Multiple studies have shown a reduced cardiopulmonary exercise capacity amongst patients with CHD. Reference Kempny, Dimopoulos and Uebing3,Reference Rhodes, Curran and Camil7Reference Ten Harkel and Takken11 This phenomenon can in part be traced back to consequences of the cardiac defect itself or its surgical or medical therapy, for example valve stenosis or insufficiencies, Reference Kempny, Dimopoulos and Uebing3 stenosis of vessels as in coarctation of the aorta or Tetralogy of Fallot, Reference Takken, Giardini and Reybrouck12 multiple thoracotomies, Reference Hawkins, Taylor, Sillau, Mitchell and Rausch13 or chronotropic incompetence under medical beta-blockade Reference Buber and Rhodes14 or following Fontan procedure. Reference Ohuchi15 However, a lack of physical activity amongst these patients has also been identified as part of the reason for their reduced cardiopulmonary exercise capacity. Reference Takken, Giardini and Reybrouck12,Reference Buys, Budts, Delecluse and Vanhees16Reference Buys, Budts, Delecluse and Vanhees18

In the past, the approach towards physical activity of patients with CHD amongst paediatric cardiologists and parents has been rather restrictive. Reference Pinto, Marino and Wernovsky19,Reference Bar-Mor, Bar-Tal, Krulik and Zeevi20 With improved life expectancy and a better understanding of the benefits of physical activity in these patients, a shift towards the promotion of physical fitness can be seen in current guidelines. Reference Takken, Giardini and Reybrouck12,Reference Nishimura, Otto and Bonow21

In order to ensure a safe implementation of physical activity into patient’s lifestyle, regular evaluation of their current physical capacity is essential. Various studies emphasise the importance of objective evaluation methods, such as cardiopulmonary exercise testing using a treadmill or bicycle protocol, which provide a non-invasive method to unveil risk factors and affect the timing of therapeutic consequences. Reference Kempny, Dimopoulos and Uebing3,Reference Nishimura, Otto and Bonow21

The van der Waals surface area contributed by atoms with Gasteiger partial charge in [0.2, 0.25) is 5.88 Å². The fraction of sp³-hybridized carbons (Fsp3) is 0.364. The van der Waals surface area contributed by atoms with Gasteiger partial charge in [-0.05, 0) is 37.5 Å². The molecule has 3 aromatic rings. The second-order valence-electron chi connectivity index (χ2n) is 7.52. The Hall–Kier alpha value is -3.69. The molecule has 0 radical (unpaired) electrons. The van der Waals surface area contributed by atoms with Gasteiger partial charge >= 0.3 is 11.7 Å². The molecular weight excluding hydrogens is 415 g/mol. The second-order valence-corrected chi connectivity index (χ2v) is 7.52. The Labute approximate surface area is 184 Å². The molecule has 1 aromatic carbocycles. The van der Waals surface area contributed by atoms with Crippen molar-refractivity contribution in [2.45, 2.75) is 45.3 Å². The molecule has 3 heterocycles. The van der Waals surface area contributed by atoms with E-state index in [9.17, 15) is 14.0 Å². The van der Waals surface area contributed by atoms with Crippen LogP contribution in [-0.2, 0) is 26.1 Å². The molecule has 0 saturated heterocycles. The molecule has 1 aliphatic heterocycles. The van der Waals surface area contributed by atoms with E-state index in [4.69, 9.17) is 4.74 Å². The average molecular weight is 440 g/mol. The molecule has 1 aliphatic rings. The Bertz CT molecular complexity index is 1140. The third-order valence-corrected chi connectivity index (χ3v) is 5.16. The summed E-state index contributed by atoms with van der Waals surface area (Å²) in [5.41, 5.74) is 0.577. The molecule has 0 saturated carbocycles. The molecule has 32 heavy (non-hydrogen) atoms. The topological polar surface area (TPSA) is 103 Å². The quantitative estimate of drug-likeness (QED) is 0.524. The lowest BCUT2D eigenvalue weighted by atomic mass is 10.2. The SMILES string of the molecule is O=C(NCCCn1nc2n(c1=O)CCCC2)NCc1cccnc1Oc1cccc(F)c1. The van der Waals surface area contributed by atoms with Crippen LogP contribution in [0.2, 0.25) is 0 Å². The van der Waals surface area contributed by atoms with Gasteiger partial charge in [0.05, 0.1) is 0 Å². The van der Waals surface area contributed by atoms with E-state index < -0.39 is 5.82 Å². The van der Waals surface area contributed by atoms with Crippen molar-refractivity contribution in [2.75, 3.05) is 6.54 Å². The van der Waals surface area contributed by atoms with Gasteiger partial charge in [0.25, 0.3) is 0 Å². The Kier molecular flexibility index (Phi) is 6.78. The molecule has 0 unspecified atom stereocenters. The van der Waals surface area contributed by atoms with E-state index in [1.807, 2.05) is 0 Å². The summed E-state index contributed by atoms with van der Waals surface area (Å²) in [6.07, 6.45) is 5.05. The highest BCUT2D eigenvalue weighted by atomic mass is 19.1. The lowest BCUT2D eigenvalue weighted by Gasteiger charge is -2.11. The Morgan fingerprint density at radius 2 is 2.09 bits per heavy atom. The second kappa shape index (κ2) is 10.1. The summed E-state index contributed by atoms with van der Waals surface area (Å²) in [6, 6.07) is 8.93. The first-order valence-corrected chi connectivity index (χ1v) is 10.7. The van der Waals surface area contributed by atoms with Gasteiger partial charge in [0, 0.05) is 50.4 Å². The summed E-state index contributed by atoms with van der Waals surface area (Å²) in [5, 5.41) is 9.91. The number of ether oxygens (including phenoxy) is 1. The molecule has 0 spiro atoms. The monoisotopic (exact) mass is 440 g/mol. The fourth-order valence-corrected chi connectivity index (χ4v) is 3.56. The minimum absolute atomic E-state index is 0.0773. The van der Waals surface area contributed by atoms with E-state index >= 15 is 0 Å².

The necessity of objective testing methods also results from possible misinterpretations that could generate from assessing fitness solely through patient’s report. Some studies have shown a correlation between self-estimated and objectively assessed exercise capacity, however, with a tendency of subjective estimations outmatching objective results. Reference Hager and Hess5,Reference Chen, Su and Wang22Reference Gratz, Hess and Hager24

However, it is unclear if the problem of overestimation of physical fitness observed in existing literature concerns the population of patients with CHD as a whole, as the accuracy of self-estimated physical fitness has, to our knowledge, rarely been examined for subgroups of patients with CHD.

This study aims to examine the accuracy of self-estimated exercise capacity compared to objective assessments by cardiopulmonary exercise testing in patients with CHD. Furthermore, a possible impact of severity of cardiac defects as well of patient’s gender on the accuracy of self-estimated exercise capacity will be evaluated.

Materials and methods

Study design and study population

We conducted a single centre, cross-sectional study with retrospective analysis on children and adults with CHD who underwent cardiopulmonary exercise testing at the German Heart Institute Berlin between March, 2014 and November, 2015. Data of 604 consecutive cardiopulmonary exercise tests were collected as part of our patient’s regular checkup, out of which 382 patients aged from 8 to 68 years, with CHD, given consent, completed questionnaire prior to testing and reaching formal criteria of exhaustion during exercise testing were included in this study.

Patients were grouped according to their diagnosis and complexity of their cardiac defect, as explicitly stated under results, along with the demographic data of each group.

For all patients enrolled in this study informed consent was obtained. The study was reviewed and approved by the Charité Universitätsmedizin Berlin Ethics Committee (entry number EA2/106/14).

Exercise testing protocol

We used a continuous ramp bicycle protocol adapted to the standards of the American Heart Association. Reference Nishimura, Otto and Bonow21 The test started with 2 minutes of rest followed by 2 minutes of minimally loaded pedaling (<6 watts), after which the incremental phase of exercise, adapted to an individual load maximum estimated for each patient, lasted over 8–12 minutes until reaching formal criteria of exhaustion. Finally, the test ended after another 3 minutes of unloaded cycling. Objective criteria of reaching peak oxygen uptake at full exhaustion used were: maximal heart rate of at least 85% of expected values (220/minute – age), or heart rate of at least 180/minute regardless of age, and respiratory exchange ratio (calculated as ratio of carbon dioxide exhaled to oxygen uptake per unite time) of at least 1.0. Reference Cooper, Purdy, White, Pollock and Linnerud25Reference Takken, Blank and Hulzebos27